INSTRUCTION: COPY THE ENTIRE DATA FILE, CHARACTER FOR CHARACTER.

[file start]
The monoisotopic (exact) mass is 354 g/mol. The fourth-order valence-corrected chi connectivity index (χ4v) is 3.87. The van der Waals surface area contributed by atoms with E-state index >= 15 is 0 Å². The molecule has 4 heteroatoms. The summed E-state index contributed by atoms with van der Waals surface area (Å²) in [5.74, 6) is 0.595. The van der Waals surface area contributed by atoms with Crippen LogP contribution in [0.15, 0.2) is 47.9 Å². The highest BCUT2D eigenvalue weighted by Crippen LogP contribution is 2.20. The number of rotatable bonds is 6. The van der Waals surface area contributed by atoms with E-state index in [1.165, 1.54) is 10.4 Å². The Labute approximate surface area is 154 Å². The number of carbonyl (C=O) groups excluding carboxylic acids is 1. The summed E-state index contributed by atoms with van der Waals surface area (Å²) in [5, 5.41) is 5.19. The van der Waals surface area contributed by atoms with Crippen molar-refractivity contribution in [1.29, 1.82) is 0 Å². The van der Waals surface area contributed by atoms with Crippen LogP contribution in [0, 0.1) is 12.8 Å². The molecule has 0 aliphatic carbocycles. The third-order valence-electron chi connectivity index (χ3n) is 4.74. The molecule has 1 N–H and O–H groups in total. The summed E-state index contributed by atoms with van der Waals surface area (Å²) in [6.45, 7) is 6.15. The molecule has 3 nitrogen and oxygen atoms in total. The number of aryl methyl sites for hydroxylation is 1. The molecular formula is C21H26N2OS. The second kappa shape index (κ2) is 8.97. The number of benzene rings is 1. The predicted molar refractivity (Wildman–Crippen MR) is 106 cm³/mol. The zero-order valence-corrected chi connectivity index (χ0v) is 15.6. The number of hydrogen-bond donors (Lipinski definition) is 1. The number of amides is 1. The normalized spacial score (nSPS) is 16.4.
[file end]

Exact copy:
The monoisotopic (exact) mass is 354 g/mol. The fourth-order valence-corrected chi connectivity index (χ4v) is 3.87. The van der Waals surface area contributed by atoms with E-state index >= 15 is 0 Å². The molecule has 4 heteroatoms. The summed E-state index contributed by atoms with van der Waals surface area (Å²) in [5.74, 6) is 0.595. The van der Waals surface area contributed by atoms with Crippen LogP contribution in [0.15, 0.2) is 47.9 Å². The highest BCUT2D eigenvalue weighted by Crippen LogP contribution is 2.20. The number of rotatable bonds is 6. The van der Waals surface area contributed by atoms with E-state index in [1.165, 1.54) is 10.4 Å². The Labute approximate surface area is 154 Å². The number of carbonyl (C=O) groups excluding carboxylic acids is 1. The summed E-state index contributed by atoms with van der Waals surface area (Å²) in [5, 5.41) is 5.19. The van der Waals surface area contributed by atoms with Crippen molar-refractivity contribution in [1.29, 1.82) is 0 Å². The van der Waals surface area contributed by atoms with Crippen LogP contribution in [0, 0.1) is 12.8 Å². The molecule has 0 aliphatic carbocycles. The third-order valence-electron chi connectivity index (χ3n) is 4.74. The molecule has 1 N–H and O–H groups in total. The summed E-state index contributed by atoms with van der Waals surface area (Å²) in [6.45, 7) is 6.15. The molecule has 3 nitrogen and oxygen atoms in total. The number of aryl methyl sites for hydroxylation is 1. The molecular formula is C21H26N2OS. The second kappa shape index (κ2) is 8.97. The number of benzene rings is 1. The predicted molar refractivity (Wildman–Crippen MR) is 106 cm³/mol. The zero-order valence-corrected chi connectivity index (χ0v) is 15.6. The number of hydrogen-bond donors (Lipinski definition) is 1. The number of amides is 1. The normalized spacial score (nSPS) is 16.4.